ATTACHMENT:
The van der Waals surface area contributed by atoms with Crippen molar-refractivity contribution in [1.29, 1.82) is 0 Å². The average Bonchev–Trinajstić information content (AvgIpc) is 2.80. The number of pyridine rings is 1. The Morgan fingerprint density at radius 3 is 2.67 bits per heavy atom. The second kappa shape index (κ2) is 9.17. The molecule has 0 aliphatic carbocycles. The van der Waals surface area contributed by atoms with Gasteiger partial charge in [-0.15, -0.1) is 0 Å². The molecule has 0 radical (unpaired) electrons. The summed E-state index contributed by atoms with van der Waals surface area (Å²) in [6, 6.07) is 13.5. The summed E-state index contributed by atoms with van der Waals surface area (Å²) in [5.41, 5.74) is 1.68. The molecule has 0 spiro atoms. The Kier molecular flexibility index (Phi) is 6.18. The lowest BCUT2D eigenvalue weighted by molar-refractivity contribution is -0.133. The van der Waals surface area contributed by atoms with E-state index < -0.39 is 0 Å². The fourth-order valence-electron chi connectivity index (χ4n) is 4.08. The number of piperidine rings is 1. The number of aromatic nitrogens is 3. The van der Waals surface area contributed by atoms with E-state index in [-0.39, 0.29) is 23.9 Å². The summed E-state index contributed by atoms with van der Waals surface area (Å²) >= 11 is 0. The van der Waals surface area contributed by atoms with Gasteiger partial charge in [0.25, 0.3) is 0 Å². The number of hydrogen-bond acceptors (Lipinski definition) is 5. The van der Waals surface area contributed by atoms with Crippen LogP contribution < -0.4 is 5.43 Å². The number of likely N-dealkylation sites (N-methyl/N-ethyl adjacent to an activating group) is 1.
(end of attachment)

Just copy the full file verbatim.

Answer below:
The van der Waals surface area contributed by atoms with Crippen molar-refractivity contribution in [1.29, 1.82) is 0 Å². The average Bonchev–Trinajstić information content (AvgIpc) is 2.80. The number of pyridine rings is 1. The Morgan fingerprint density at radius 3 is 2.67 bits per heavy atom. The second kappa shape index (κ2) is 9.17. The molecule has 0 aliphatic carbocycles. The van der Waals surface area contributed by atoms with Gasteiger partial charge in [-0.15, -0.1) is 0 Å². The molecule has 0 radical (unpaired) electrons. The summed E-state index contributed by atoms with van der Waals surface area (Å²) in [6, 6.07) is 13.5. The summed E-state index contributed by atoms with van der Waals surface area (Å²) in [5.41, 5.74) is 1.68. The molecule has 0 spiro atoms. The Kier molecular flexibility index (Phi) is 6.18. The lowest BCUT2D eigenvalue weighted by molar-refractivity contribution is -0.133. The van der Waals surface area contributed by atoms with E-state index < -0.39 is 0 Å². The fourth-order valence-electron chi connectivity index (χ4n) is 4.08. The number of piperidine rings is 1. The number of aromatic nitrogens is 3. The van der Waals surface area contributed by atoms with E-state index in [-0.39, 0.29) is 23.9 Å². The summed E-state index contributed by atoms with van der Waals surface area (Å²) >= 11 is 0. The van der Waals surface area contributed by atoms with Gasteiger partial charge in [0.25, 0.3) is 0 Å². The number of hydrogen-bond acceptors (Lipinski definition) is 5. The van der Waals surface area contributed by atoms with Crippen LogP contribution < -0.4 is 5.43 Å². The number of likely N-dealkylation sites (N-methyl/N-ethyl adjacent to an activating group) is 1.